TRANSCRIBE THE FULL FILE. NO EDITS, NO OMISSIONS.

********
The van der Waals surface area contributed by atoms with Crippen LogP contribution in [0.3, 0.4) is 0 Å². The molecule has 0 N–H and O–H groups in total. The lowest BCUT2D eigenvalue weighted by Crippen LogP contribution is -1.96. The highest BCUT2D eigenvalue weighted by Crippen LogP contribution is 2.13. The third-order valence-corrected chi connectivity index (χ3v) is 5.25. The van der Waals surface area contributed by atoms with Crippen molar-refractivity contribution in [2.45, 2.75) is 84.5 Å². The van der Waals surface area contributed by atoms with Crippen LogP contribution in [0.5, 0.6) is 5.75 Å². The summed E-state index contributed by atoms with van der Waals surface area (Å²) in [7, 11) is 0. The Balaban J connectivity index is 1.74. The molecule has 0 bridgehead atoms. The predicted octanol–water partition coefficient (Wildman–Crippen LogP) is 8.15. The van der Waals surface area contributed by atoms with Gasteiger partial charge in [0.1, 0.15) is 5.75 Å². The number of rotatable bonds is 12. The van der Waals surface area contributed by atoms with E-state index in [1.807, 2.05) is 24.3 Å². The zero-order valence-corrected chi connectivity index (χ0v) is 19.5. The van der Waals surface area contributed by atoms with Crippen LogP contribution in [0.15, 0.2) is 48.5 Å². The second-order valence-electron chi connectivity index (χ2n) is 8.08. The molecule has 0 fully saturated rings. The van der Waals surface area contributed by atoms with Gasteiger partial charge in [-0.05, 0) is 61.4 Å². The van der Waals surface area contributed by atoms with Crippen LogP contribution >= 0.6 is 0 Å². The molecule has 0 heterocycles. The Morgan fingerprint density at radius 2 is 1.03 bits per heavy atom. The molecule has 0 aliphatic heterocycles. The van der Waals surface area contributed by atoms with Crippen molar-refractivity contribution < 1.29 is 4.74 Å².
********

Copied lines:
The van der Waals surface area contributed by atoms with Crippen LogP contribution in [0.3, 0.4) is 0 Å². The molecule has 0 N–H and O–H groups in total. The lowest BCUT2D eigenvalue weighted by Crippen LogP contribution is -1.96. The highest BCUT2D eigenvalue weighted by Crippen LogP contribution is 2.13. The third-order valence-corrected chi connectivity index (χ3v) is 5.25. The van der Waals surface area contributed by atoms with Crippen molar-refractivity contribution in [2.45, 2.75) is 84.5 Å². The van der Waals surface area contributed by atoms with Crippen LogP contribution in [0.5, 0.6) is 5.75 Å². The summed E-state index contributed by atoms with van der Waals surface area (Å²) in [7, 11) is 0. The Balaban J connectivity index is 1.74. The molecule has 0 bridgehead atoms. The predicted octanol–water partition coefficient (Wildman–Crippen LogP) is 8.15. The van der Waals surface area contributed by atoms with Gasteiger partial charge in [0.1, 0.15) is 5.75 Å². The number of rotatable bonds is 12. The van der Waals surface area contributed by atoms with E-state index in [1.807, 2.05) is 24.3 Å². The zero-order valence-corrected chi connectivity index (χ0v) is 19.5. The van der Waals surface area contributed by atoms with Crippen LogP contribution in [0.15, 0.2) is 48.5 Å². The second-order valence-electron chi connectivity index (χ2n) is 8.08. The molecule has 0 fully saturated rings. The van der Waals surface area contributed by atoms with Gasteiger partial charge in [-0.05, 0) is 61.4 Å². The van der Waals surface area contributed by atoms with Crippen LogP contribution >= 0.6 is 0 Å². The molecule has 0 heterocycles. The Morgan fingerprint density at radius 2 is 1.03 bits per heavy atom. The molecule has 0 aliphatic heterocycles. The van der Waals surface area contributed by atoms with Crippen molar-refractivity contribution < 1.29 is 4.74 Å².